2nd, the very structure of the film, while commonplace today, at the time the ‘house under siege’ motif was new, most notably seen in 1964’s Vincent Price vehicle THE LAST MAN ON EARTH. NIGHT OF THE LIVING DEAD managed to build on that premise, and deepen it, by adding group dynamics to the mix, as well a claustrophobic ‘you are there’ intensity, in its cinema verite shooting style. Not to mention the creation of a whole new breed of monster.

NIGHT OF THE LIVING DEAD, taken in context of when it was made, is ground breaking in terms of how it is filmed; the mixture of science fiction, horror, group dynamics and intended irony and unexpected social commentary, along with the running commentary of the media helping to tell the film’s back-story. And just the general bleakness of the film is astonishing, even watching it today. Given how truly threadbare and Indy this film was, in a time before the concept of Independent film even existed, its nihilism still has the power to impress.

Duane Jones gives a compelling performance as Ben, and is the bedrock upon which the film cements itself as a classic. But all the performances are surprisingly intriguing, from Russell Streiner and Judith O’Dea and William Hinzman (lead Ghoul) who effectively open the film in a now iconic sequence, to on-screen couples Keith Wayne and Judith Ridley and Karl Hardman and Marilyn Eastman, and Kyra Shon as their daughter.

A word on Marilyn Eastman who plays Mrs. Cooper, she gives, in a small role, one of the best performances of the film, up their with Dwayne’s work. You can not take your eyes off of her when she is on screen, she is so nuanced and compelling in a very contained performance, that plays all the more effectively in counterpoint to the histrionics and testosterone around her. She also was part of the crew and is on this commentary, and her insights are always an informative part of the commentary.

DISC 1 SPECIAL FEATURES

Regarding the Special Features, Co-producer Russell Streiner in the INTRO TO NIGHT OF ANUBIS feature, explains NIGHT OF ANUBIS was the working title for the film as it was under production. NIGHT OF ANUBIS was actually the 2nd title for the film, they originally wanted to title the film THE NIGHT OF THE FLESH-EATERS. However a cease an desist order from a studio with plans to release a movie called FLESH-EATERS led to Romero coming up with the title NIGHT OF ANUBIS.

So the movie would go all through production with the title NIGHT OF ANUBIS, however once the film wrapped the distributors did not like the title ANUBIS, found it too esoteric no doubt, so the name was changed for the last time for its release, and the film NIGHT OF THE LIVING DEAD was born.

FIRST COMMENTARY

Romero and select Crew- It’s not the most interesting commentary, one reason is because there are so many voices on the commentary, and they are all going in different directions, and largely they are discussing minutiae even by commentary standards. Whether eye-glasses were supposed to be half on or all on, and discussions like that.

It is initially a very pedantic, pedestrian, minutiae focused commentary. However the commentary does pick up in moments, and becomes quite incisive, such as about 25 minutes in as they discuss the actors, among them the lead Duane Jones. and the thoughtful changes he made to his character. One intriguing thing is, it was colorblind casting. The role was not written for a Black guy, they actually had another actor, a White Actor, they were going to go with, but then Dwayne Jones came in an auditioned. His audition impressed everyone and he got the part.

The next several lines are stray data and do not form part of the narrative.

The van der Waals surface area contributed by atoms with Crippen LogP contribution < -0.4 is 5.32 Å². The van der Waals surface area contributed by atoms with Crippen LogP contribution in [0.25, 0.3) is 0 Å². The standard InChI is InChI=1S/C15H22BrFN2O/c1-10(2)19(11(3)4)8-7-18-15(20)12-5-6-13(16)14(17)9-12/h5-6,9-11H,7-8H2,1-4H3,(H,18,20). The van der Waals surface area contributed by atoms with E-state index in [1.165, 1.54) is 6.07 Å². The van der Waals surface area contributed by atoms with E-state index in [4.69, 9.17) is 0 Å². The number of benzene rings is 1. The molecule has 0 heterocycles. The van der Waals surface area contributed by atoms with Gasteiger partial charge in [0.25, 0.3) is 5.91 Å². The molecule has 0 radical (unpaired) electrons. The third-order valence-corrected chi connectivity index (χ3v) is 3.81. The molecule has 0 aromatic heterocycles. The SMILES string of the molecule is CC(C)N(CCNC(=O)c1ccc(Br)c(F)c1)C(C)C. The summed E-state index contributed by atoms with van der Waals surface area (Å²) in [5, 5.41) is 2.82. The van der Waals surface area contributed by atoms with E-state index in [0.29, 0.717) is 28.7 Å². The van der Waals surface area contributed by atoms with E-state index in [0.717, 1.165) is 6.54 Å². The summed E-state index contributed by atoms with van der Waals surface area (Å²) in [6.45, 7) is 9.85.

It was a threadbare Pittsburgh production, and for the character of Ben they just needed a big guy to play him, as initially he was supposed to be a Brutish trucker. So largely they lucked out with Duane, as they got an actor who brought so much more to that character, than was on the page.

Necessitating rewriting that character for the more erudite and thoughtful presence that Duane brought to that role.

That in hindsight the film is notable for a Black protagonist, I think overlooks the stronger blessing of that casting; which is that they were lucky enough to get a great actor for that role. Duane Jones ended up bringing a unique variable to that performance, that would have been lost –  not just by an actor of a different ethnicity, but an actor of lesser sophistication. By any actor that was not Duane Jones.

There is a humanity Duane brings to a brutish character, that careens it away from the facile, surface level histrionics— to instead explore someone captivating and heroic and flawed. The takeaway from NIGHT OF THE LIVING DEAD is not that they cast a Black actor in the role, but rather that the best actor for that role, was a great actor, who was also Black. It is a subtle distinction but I believe an important one, that is still not quite embraced today.

Another interesting segment on the commentary, is an hour into the film, where they discuss the making of one of their more involved shots, the Washington DC based tv coverage, where the crew drove down to DC, and play the roles of reporters and military personnel. Involved, because for all intents and purposes this was just a very small Pittsburgh production, done by the crew, in any free time they could carve out, around their full time jobs.